Why the Guantanamo Bay Hunger Strikes Probably Won’t Work

By all accounts, a hunger strike is not something you want to be doing. Most people need about 1,200 calories daily to keep their organs functioning. Getting dramatically less than that for days at a time can lead to things like chronic diarrhea, cracking skin, breaking nails and mental fogginess. When things get particularly grim, you’re force fed — a process that involves being strapped down and pumped full of liquid nutritional supplement through your nose.

Still, the grueling form of protest is a popular tactic for prisoners who may have few other options. A massive, months-long hunger strike at the Guantanamo Bay prison continues to grow as prisoners protest both a handful of specific injustices, such as the searching of Korans, as well as the seeming endlessness of their captivity. On Monday, activists and relatives of around 90 Yemeni detainees held in Guantanamo protested outside the U.S. embassy in Sanaa to demand the prisoners’ release.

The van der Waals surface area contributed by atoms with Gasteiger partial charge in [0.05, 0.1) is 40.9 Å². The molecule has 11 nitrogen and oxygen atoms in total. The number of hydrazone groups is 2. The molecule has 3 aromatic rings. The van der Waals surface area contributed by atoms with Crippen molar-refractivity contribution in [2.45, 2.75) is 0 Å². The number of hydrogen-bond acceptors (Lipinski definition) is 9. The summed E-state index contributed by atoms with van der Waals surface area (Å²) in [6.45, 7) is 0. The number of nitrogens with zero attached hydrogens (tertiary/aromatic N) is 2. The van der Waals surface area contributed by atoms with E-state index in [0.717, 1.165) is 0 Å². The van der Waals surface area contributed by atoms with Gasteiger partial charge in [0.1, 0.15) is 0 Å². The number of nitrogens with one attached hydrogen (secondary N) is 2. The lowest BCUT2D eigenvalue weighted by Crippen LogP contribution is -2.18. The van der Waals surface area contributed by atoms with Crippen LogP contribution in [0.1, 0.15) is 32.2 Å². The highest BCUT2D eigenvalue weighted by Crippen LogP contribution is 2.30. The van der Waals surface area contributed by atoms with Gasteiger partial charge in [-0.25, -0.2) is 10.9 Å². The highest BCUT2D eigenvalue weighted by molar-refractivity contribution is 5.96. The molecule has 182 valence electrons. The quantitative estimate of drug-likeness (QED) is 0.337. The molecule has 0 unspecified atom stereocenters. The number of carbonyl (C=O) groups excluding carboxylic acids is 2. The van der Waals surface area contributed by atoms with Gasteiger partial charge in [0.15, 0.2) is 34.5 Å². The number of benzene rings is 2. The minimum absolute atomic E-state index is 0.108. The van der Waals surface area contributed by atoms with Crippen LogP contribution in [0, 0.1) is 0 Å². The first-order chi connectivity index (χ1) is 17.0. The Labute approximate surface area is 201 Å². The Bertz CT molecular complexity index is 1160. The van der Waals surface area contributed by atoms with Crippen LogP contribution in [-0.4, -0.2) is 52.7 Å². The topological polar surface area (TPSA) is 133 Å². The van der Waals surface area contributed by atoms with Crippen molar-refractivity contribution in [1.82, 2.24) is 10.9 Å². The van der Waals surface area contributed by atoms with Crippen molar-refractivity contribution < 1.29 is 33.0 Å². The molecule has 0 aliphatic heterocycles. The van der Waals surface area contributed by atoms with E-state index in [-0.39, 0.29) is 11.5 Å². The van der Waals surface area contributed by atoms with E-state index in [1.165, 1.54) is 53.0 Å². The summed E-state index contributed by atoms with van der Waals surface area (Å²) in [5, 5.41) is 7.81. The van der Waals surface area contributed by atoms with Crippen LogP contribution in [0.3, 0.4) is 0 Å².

Olga Khazan

The Atlantic, United States

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